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Down at the Pila : Washing Clothes Mexican Style

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Last month, we were in Bolivia.

This month we're back in Mexico and unlocking the secrets of the Mexican pila.

For many ex-pats who move into a house here lock, stock and washing machine, this curious bit of masonry which still protrudes from many a patio wall, even in newer homes, may well be a total mystery. What you have been looking at is the time-honored method for washing clothes once you've upgraded from stream, river or lakeside.

Washing clothes in a creek bed in Bolivia in 1968.

At that time in isolated areas, it was common to gather water for consumption from the same stream where clothes were washed, livestock drank and waded and people bathed.

 

For the uninitiated, a pila is a concrete box divided in two sections. The right side acts as a reservoir for the cold water that comes out of a spigot to the side. The part to the left consists of a cement slab constructed on an incline so that water thrown on top of the clothes will travel down the slab and disappear out the little hole at the end of the incline.

 

The slab may have sand embedded in its surface or a series of ridges running parallel to the incline.

In older homes, the pila was a much larger structure, occupying a prime focal spot in the patio. Today it can be a pretty puny imitation; a mere shell of its former self.

The national emblem for pilas in the 70's consisted of an empty NIDO can (popular brand of powdered milk) that perched precariously on the center divider. Today the NIDO can is more than likely replaced by a plastic container.

When we first came to Mexico, the workings of the pila were as incomprehensible to me as the rationale for the existence of the NIDO can. So the first five weeks were spent washing incredibly big things like sheets in an incredibly tiny kitchen sink.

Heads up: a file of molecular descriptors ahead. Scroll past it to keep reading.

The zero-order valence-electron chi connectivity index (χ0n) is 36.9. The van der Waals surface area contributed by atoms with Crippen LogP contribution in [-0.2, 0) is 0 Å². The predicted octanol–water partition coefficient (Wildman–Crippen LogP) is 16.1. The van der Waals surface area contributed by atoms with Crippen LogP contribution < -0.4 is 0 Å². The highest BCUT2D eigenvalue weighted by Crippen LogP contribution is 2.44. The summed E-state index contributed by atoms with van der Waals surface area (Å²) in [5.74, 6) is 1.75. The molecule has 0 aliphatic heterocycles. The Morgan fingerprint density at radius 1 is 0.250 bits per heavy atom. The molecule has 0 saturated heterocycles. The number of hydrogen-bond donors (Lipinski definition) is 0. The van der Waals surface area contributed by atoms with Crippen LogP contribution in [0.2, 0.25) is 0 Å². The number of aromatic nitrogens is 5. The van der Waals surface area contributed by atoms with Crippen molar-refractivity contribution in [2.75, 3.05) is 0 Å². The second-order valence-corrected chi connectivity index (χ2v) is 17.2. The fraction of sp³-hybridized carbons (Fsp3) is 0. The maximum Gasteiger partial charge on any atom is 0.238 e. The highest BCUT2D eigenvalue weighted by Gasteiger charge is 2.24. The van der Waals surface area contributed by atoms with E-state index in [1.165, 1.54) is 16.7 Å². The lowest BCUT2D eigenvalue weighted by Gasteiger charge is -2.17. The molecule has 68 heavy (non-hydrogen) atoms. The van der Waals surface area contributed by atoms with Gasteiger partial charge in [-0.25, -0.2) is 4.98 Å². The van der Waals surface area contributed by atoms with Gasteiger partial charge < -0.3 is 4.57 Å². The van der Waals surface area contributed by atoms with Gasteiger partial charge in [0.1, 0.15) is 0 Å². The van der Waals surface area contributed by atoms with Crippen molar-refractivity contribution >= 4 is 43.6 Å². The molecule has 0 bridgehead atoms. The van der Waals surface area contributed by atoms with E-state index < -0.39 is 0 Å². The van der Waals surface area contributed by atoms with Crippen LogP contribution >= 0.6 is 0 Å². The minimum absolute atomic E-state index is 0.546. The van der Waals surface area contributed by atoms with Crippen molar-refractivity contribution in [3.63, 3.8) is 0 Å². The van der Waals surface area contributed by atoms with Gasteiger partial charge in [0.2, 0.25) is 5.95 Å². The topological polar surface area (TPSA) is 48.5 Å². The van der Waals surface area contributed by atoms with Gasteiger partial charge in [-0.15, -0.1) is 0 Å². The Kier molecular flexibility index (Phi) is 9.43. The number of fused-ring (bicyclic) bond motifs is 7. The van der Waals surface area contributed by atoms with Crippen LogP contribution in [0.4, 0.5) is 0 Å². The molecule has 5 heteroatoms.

Realizing that such action could not go on indefinitely, it became mandatory to explore the possibilities of this cement box that was also part of the next place we rented.

 
Much to the delight of the group who had gathered on the other side of the hedge to watch my personal dilemma, I began to wet down the dirty clothes by dipping them in the reservoir of water to the right. This action generated no end of quiet snickering and gave me the idea that this was not accepted clothes washing procedure.

What now follows, ladies and gentlemen, is a description of the wash cycle of the typical Mexican pila.

·CYCLE ONE: The pre-soak. This is accomplished by stuffing ones laundry into all manner and form of plastic buckets overnight, or in the morning, with the appropriate amount of powdered soap and water.

·CYCLE TWO: The wash. Clothes are slapped on the cement incline, rubbed vigorously with bar soap and then scrubbed against themselves. If you scrub the clothes on the protruding ridges or the embedded sand, they will get clean very quickly. They will also disintegrate rapidly. So the idea is to grab the material at the end of the incline and rub it against the material at the top of the incline.

If you can't quite visualize this procedure, think of kneading bread dough. You can see how it all gets particularly interesting when it comes to large items like sheets and bedspreads. The slab part of the pila in our present house measures more or less 15" x 24".

This is the family-sized pila of our neighbors in the rancho above us.

If sheets seem to present a challenge here, think what it would be like to try washing them in a space half as small.

 

This technique requires strong arms, a stronger back and a mind-set that permits one to engage for hours in a boring and repetitive task.

·CYCLE THREE: The rinse. Aha! At last, the mysterious NIDO can or plastic container finally enters the scenario. Water is removed from the side reservoir in said can and thrown on the washed garment. Agitation of garment is manual.

·CYCLE FOUR: The second rinse. This is indistinguishable from cycle three but with less suds.

·CYCLE FIVE: The spin-dry. Ones hands do the drying in a good imitation of the old squeezing blood out of a turnip routine. Ones head does the spinning.

At this point, progress enters the picture in the form of a jug of clothes softener or whatever the dang liquid is called. Being a purist of the old school, I'm of the opinion that drowning ones clothes in a bucket of the stuff serves no earthly purpose.

The young lady who helps us out in the house, however, does not share this notion. No end of philosophical discussions can be generated by these two divergent views.

However the matter is resolved, you eventually get to the final cycle.